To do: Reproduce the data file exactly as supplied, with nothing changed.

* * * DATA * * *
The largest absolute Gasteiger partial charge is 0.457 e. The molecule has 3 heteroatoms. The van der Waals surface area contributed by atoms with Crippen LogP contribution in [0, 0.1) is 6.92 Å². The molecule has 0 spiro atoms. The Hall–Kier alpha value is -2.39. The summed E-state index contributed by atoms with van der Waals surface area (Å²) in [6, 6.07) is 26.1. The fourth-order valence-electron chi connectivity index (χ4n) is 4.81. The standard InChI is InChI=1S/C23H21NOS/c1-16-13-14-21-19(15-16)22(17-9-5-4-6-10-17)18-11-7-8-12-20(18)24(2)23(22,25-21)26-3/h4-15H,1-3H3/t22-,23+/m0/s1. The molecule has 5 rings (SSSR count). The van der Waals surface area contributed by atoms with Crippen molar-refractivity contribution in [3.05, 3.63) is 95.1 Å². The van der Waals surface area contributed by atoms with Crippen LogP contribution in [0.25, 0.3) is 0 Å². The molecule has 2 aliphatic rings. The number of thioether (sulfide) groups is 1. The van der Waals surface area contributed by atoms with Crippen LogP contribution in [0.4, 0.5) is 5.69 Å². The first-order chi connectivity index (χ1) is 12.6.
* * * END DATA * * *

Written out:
The largest absolute Gasteiger partial charge is 0.457 e. The molecule has 3 heteroatoms. The van der Waals surface area contributed by atoms with Crippen LogP contribution in [0, 0.1) is 6.92 Å². The molecule has 0 spiro atoms. The Hall–Kier alpha value is -2.39. The summed E-state index contributed by atoms with van der Waals surface area (Å²) in [6, 6.07) is 26.1. The fourth-order valence-electron chi connectivity index (χ4n) is 4.81. The standard InChI is InChI=1S/C23H21NOS/c1-16-13-14-21-19(15-16)22(17-9-5-4-6-10-17)18-11-7-8-12-20(18)24(2)23(22,25-21)26-3/h4-15H,1-3H3/t22-,23+/m0/s1. The molecule has 5 rings (SSSR count). The van der Waals surface area contributed by atoms with Crippen molar-refractivity contribution in [3.05, 3.63) is 95.1 Å². The van der Waals surface area contributed by atoms with Crippen LogP contribution in [0.25, 0.3) is 0 Å². The molecule has 2 aliphatic rings. The number of thioether (sulfide) groups is 1. The van der Waals surface area contributed by atoms with Crippen LogP contribution in [0.4, 0.5) is 5.69 Å². The first-order chi connectivity index (χ1) is 12.6.